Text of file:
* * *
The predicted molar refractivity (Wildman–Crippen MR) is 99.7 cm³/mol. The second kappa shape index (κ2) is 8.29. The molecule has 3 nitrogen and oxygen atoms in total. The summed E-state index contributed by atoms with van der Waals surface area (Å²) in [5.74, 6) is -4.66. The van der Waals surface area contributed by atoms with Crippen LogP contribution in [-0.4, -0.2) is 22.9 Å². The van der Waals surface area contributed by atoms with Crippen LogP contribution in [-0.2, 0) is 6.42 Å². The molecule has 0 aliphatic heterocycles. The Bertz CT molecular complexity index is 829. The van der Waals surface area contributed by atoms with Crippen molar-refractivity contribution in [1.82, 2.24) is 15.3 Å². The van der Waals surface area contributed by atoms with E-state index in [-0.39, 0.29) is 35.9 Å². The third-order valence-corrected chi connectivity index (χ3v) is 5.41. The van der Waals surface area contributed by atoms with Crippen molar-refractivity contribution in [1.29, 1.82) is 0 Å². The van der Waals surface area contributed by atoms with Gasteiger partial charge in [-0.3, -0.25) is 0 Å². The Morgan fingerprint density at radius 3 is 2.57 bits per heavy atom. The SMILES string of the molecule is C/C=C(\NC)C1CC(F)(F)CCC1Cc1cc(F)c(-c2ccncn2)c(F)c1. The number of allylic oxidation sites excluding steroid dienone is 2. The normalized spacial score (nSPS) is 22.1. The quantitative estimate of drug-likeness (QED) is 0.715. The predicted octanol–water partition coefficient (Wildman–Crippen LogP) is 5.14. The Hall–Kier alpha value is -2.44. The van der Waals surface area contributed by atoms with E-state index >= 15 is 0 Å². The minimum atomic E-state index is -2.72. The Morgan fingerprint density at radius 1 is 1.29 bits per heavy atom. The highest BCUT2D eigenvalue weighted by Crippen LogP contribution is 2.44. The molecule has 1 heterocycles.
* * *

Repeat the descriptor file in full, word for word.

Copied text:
The predicted molar refractivity (Wildman–Crippen MR) is 99.7 cm³/mol. The second kappa shape index (κ2) is 8.29. The molecule has 3 nitrogen and oxygen atoms in total. The summed E-state index contributed by atoms with van der Waals surface area (Å²) in [5.74, 6) is -4.66. The van der Waals surface area contributed by atoms with Crippen LogP contribution in [-0.4, -0.2) is 22.9 Å². The van der Waals surface area contributed by atoms with Crippen LogP contribution in [-0.2, 0) is 6.42 Å². The molecule has 0 aliphatic heterocycles. The Bertz CT molecular complexity index is 829. The van der Waals surface area contributed by atoms with Crippen molar-refractivity contribution in [1.82, 2.24) is 15.3 Å². The van der Waals surface area contributed by atoms with E-state index in [-0.39, 0.29) is 35.9 Å². The third-order valence-corrected chi connectivity index (χ3v) is 5.41. The van der Waals surface area contributed by atoms with Crippen molar-refractivity contribution in [1.29, 1.82) is 0 Å². The van der Waals surface area contributed by atoms with Gasteiger partial charge in [-0.3, -0.25) is 0 Å². The Morgan fingerprint density at radius 3 is 2.57 bits per heavy atom. The SMILES string of the molecule is C/C=C(\NC)C1CC(F)(F)CCC1Cc1cc(F)c(-c2ccncn2)c(F)c1. The number of allylic oxidation sites excluding steroid dienone is 2. The normalized spacial score (nSPS) is 22.1. The quantitative estimate of drug-likeness (QED) is 0.715. The predicted octanol–water partition coefficient (Wildman–Crippen LogP) is 5.14. The Hall–Kier alpha value is -2.44. The van der Waals surface area contributed by atoms with E-state index >= 15 is 0 Å². The minimum atomic E-state index is -2.72. The Morgan fingerprint density at radius 1 is 1.29 bits per heavy atom. The highest BCUT2D eigenvalue weighted by Crippen LogP contribution is 2.44. The molecule has 1 heterocycles.